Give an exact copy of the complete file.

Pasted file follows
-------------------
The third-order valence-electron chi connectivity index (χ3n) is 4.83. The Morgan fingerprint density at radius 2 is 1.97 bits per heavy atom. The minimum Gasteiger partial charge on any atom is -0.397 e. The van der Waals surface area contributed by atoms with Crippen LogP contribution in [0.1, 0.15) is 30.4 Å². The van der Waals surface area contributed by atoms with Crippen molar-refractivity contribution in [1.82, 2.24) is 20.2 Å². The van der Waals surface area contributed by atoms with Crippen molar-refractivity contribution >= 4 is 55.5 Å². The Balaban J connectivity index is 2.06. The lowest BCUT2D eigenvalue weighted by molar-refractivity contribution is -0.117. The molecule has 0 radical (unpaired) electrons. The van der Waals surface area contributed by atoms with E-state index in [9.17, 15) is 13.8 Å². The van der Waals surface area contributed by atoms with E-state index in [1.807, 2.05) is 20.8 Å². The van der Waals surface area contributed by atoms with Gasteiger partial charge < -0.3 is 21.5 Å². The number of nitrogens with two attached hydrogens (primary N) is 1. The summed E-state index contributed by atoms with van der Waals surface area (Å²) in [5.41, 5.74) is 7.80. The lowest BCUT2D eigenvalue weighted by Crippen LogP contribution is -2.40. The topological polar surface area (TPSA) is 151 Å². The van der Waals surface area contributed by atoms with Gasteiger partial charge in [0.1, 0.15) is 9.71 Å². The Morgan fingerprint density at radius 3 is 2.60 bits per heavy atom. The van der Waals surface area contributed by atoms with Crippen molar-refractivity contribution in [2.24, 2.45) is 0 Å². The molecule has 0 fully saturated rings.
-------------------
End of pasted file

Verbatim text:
The third-order valence-electron chi connectivity index (χ3n) is 4.83. The Morgan fingerprint density at radius 2 is 1.97 bits per heavy atom. The minimum Gasteiger partial charge on any atom is -0.397 e. The van der Waals surface area contributed by atoms with Crippen LogP contribution in [0.1, 0.15) is 30.4 Å². The van der Waals surface area contributed by atoms with Crippen molar-refractivity contribution in [1.82, 2.24) is 20.2 Å². The van der Waals surface area contributed by atoms with Crippen molar-refractivity contribution >= 4 is 55.5 Å². The Balaban J connectivity index is 2.06. The lowest BCUT2D eigenvalue weighted by molar-refractivity contribution is -0.117. The molecule has 0 radical (unpaired) electrons. The van der Waals surface area contributed by atoms with E-state index in [9.17, 15) is 13.8 Å². The van der Waals surface area contributed by atoms with E-state index in [1.807, 2.05) is 20.8 Å². The van der Waals surface area contributed by atoms with Gasteiger partial charge < -0.3 is 21.5 Å². The number of nitrogens with two attached hydrogens (primary N) is 1. The summed E-state index contributed by atoms with van der Waals surface area (Å²) in [5.41, 5.74) is 7.80. The lowest BCUT2D eigenvalue weighted by Crippen LogP contribution is -2.40. The topological polar surface area (TPSA) is 151 Å². The van der Waals surface area contributed by atoms with Gasteiger partial charge in [0.1, 0.15) is 9.71 Å². The Morgan fingerprint density at radius 3 is 2.60 bits per heavy atom. The van der Waals surface area contributed by atoms with Crippen molar-refractivity contribution in [2.24, 2.45) is 0 Å². The molecule has 0 fully saturated rings.